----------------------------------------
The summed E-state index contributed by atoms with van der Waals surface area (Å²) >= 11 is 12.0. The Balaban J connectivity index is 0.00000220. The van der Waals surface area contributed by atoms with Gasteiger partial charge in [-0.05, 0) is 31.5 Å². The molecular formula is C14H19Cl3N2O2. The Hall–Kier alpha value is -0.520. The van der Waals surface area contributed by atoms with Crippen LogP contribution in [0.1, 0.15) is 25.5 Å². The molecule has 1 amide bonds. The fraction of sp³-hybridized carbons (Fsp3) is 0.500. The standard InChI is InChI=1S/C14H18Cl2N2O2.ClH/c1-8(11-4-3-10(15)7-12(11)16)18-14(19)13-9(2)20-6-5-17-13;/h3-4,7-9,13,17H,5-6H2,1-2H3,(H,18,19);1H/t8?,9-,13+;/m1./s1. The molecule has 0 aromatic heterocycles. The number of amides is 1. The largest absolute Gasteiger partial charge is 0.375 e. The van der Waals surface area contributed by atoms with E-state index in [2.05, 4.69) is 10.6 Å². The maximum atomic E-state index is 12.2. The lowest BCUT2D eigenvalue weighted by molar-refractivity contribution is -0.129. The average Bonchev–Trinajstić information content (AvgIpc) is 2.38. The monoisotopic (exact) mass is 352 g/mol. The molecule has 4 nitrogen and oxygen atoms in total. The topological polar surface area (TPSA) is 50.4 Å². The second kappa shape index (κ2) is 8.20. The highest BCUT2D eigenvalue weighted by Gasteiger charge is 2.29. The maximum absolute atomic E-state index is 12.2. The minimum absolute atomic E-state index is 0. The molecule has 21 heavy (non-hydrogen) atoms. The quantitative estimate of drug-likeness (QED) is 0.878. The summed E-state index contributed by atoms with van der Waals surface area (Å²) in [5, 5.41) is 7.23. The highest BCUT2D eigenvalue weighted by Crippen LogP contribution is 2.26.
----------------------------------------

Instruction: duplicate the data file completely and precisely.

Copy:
The summed E-state index contributed by atoms with van der Waals surface area (Å²) >= 11 is 12.0. The Balaban J connectivity index is 0.00000220. The van der Waals surface area contributed by atoms with Gasteiger partial charge in [-0.05, 0) is 31.5 Å². The molecular formula is C14H19Cl3N2O2. The Hall–Kier alpha value is -0.520. The van der Waals surface area contributed by atoms with Crippen LogP contribution in [0.1, 0.15) is 25.5 Å². The molecule has 1 amide bonds. The fraction of sp³-hybridized carbons (Fsp3) is 0.500. The standard InChI is InChI=1S/C14H18Cl2N2O2.ClH/c1-8(11-4-3-10(15)7-12(11)16)18-14(19)13-9(2)20-6-5-17-13;/h3-4,7-9,13,17H,5-6H2,1-2H3,(H,18,19);1H/t8?,9-,13+;/m1./s1. The molecule has 0 aromatic heterocycles. The number of amides is 1. The largest absolute Gasteiger partial charge is 0.375 e. The van der Waals surface area contributed by atoms with E-state index in [2.05, 4.69) is 10.6 Å². The maximum atomic E-state index is 12.2. The lowest BCUT2D eigenvalue weighted by molar-refractivity contribution is -0.129. The average Bonchev–Trinajstić information content (AvgIpc) is 2.38. The monoisotopic (exact) mass is 352 g/mol. The molecule has 4 nitrogen and oxygen atoms in total. The topological polar surface area (TPSA) is 50.4 Å². The second kappa shape index (κ2) is 8.20. The highest BCUT2D eigenvalue weighted by Gasteiger charge is 2.29. The maximum absolute atomic E-state index is 12.2. The minimum absolute atomic E-state index is 0. The molecule has 21 heavy (non-hydrogen) atoms. The quantitative estimate of drug-likeness (QED) is 0.878. The summed E-state index contributed by atoms with van der Waals surface area (Å²) in [5, 5.41) is 7.23. The highest BCUT2D eigenvalue weighted by Crippen LogP contribution is 2.26.